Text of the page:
One of the biggest fallacies in recruiting is to look for someone who is the best candidate for a position.
I say this because when the focus is on the position and the job description, you begin to look for people who may be all-stars as individuals, but toxic to teams. Most successful teams have that “glue” member, that may not be a superstar, but without them the team would surely crumble. Oddly though, despite recognizing the importance of this type of role-player, we rarely (if ever) recruit for them. Why is that? Well, generally speaking it’s much easier to identify superstar performers than it is to identify great facilitators. The metrics are clearer, the outputs are more commonly recognized across the industry, and frankly, it’s hard to get an accurate “glue feel” from someone in an interview setting—even if it’s a lengthy interview gauntlet.
So what happens? We get what we hire—an all-star team. The sports metaphors relating to work teams are plentiful, but for those who may not be as sports-minded, I offer another metaphor:
We create kid dessert.
When you’re a child (unless you’re one of the kids on Master Chef Junior), you don’t really understand how ingredients & flavors work together in a dish. You don’t understand portions. You don’t understand that the order of adding ingredients matters. All you know is what you like to eat for dessert. You love tiramisu. You love skittles. You love sour patch kids. You love Reeses cups. So, as a kid, a dessert that has ALL the things you like sounds like heaven on a plate! So when given access to the kitchen with these ingredients, that’s likely what you’d try to create.
Now, as an adult, you would never consider throwing them all into one dessert. In fact, you probably even gagged a little as you read that last part, imagining how awful that would’ve tasted. This is because you know that just because some foods are delicious separately, that doesn’t mean they’ll be good (or even edible) all together. You instinctively recognize that some flavors work well together and others don’t, and that different desserts call for different sets of ingredients. Sometimes too much of a good thing is a bad thing—and this is often what happens when we try to assemble superstar teams of high-performers. We imagine that adding them all to the same team will mean that they will somehow become some sort of Voltron robot that kicks competitors' asses and leads us to victory, when in reality it's more likely you’re just making kid dessert.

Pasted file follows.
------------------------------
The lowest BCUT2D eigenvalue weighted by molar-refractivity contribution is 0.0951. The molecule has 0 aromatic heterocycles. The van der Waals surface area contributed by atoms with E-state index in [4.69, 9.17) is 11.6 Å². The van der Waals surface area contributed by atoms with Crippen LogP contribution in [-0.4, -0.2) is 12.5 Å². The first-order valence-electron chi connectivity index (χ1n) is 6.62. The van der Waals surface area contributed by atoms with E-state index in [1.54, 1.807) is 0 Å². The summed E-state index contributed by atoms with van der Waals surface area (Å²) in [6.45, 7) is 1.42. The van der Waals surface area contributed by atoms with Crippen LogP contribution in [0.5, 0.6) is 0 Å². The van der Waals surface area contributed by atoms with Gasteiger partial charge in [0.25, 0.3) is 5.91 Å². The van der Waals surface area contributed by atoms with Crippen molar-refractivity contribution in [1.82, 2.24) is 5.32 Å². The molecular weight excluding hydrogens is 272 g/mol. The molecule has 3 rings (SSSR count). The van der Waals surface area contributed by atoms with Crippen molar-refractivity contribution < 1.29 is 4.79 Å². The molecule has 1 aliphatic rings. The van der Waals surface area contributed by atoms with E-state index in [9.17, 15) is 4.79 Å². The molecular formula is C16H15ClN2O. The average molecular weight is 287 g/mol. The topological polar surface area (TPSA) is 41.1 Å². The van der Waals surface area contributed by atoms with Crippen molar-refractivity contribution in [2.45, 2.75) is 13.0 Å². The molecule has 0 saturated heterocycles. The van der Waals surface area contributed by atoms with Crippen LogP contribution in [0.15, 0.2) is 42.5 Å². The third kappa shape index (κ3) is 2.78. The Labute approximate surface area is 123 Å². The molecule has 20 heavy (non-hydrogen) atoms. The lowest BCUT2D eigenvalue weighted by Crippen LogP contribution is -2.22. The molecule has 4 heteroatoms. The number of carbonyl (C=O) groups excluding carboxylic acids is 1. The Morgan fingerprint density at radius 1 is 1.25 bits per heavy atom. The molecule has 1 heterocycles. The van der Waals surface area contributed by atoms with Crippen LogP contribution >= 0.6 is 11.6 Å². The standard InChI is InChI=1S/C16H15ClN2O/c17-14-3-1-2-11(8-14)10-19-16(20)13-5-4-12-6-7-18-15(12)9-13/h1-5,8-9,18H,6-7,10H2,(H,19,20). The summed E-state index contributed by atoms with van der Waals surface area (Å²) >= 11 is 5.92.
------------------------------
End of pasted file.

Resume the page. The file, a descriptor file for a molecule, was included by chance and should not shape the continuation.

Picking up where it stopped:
The lesson here? While it may take a lot more work to develop good, useful evaluation methods for finding “glue,” it’s worth investing the effort in the long run. The most effective recruiters in the next decade will be the ones who are empowered to spend enough time both inside and outside the office with their assigned teams that they know what “ingredient” is missing, possibly even before the team does. Stop taking the shortcut and strictly adhering to the same old processes and interview tactics. Be bold and get busy cooking!
Photo Credit: Leonard Towers